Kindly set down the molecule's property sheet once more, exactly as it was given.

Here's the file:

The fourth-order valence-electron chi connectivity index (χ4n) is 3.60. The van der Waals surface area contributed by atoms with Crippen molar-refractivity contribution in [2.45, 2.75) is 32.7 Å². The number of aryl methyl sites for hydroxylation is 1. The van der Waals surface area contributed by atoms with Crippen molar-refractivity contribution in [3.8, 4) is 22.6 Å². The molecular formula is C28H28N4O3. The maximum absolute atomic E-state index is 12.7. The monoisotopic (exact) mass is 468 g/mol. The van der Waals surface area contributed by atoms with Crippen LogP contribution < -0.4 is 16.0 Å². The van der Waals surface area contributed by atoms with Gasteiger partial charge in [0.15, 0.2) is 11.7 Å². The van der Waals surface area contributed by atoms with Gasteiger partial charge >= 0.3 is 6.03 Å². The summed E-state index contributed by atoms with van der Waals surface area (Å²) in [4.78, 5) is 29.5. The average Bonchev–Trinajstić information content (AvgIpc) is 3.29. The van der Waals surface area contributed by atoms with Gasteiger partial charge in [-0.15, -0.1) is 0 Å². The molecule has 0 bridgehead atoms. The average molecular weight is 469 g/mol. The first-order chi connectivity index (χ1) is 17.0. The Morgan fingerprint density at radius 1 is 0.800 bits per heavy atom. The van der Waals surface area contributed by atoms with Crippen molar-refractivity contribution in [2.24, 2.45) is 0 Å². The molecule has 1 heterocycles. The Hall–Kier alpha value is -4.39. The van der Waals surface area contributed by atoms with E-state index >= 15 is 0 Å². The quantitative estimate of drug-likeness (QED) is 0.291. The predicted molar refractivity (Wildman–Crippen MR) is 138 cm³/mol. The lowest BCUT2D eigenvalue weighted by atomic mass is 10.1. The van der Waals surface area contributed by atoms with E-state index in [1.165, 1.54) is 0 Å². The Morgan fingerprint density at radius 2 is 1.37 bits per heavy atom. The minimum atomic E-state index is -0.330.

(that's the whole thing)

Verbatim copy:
The fourth-order valence-electron chi connectivity index (χ4n) is 3.60. The van der Waals surface area contributed by atoms with Crippen molar-refractivity contribution in [2.45, 2.75) is 32.7 Å². The number of aryl methyl sites for hydroxylation is 1. The van der Waals surface area contributed by atoms with Crippen molar-refractivity contribution in [3.8, 4) is 22.6 Å². The molecular formula is C28H28N4O3. The maximum absolute atomic E-state index is 12.7. The monoisotopic (exact) mass is 468 g/mol. The van der Waals surface area contributed by atoms with Crippen LogP contribution < -0.4 is 16.0 Å². The van der Waals surface area contributed by atoms with Gasteiger partial charge in [0.15, 0.2) is 11.7 Å². The van der Waals surface area contributed by atoms with Gasteiger partial charge >= 0.3 is 6.03 Å². The summed E-state index contributed by atoms with van der Waals surface area (Å²) in [4.78, 5) is 29.5. The average Bonchev–Trinajstić information content (AvgIpc) is 3.29. The van der Waals surface area contributed by atoms with Gasteiger partial charge in [-0.15, -0.1) is 0 Å². The molecule has 0 bridgehead atoms. The average molecular weight is 469 g/mol. The first-order chi connectivity index (χ1) is 17.0. The Morgan fingerprint density at radius 1 is 0.800 bits per heavy atom. The van der Waals surface area contributed by atoms with Crippen molar-refractivity contribution in [2.24, 2.45) is 0 Å². The molecule has 1 heterocycles. The Hall–Kier alpha value is -4.39. The van der Waals surface area contributed by atoms with E-state index >= 15 is 0 Å². The quantitative estimate of drug-likeness (QED) is 0.291. The predicted molar refractivity (Wildman–Crippen MR) is 138 cm³/mol. The lowest BCUT2D eigenvalue weighted by atomic mass is 10.1. The van der Waals surface area contributed by atoms with E-state index in [1.165, 1.54) is 0 Å². The Morgan fingerprint density at radius 2 is 1.37 bits per heavy atom. The minimum atomic E-state index is -0.330.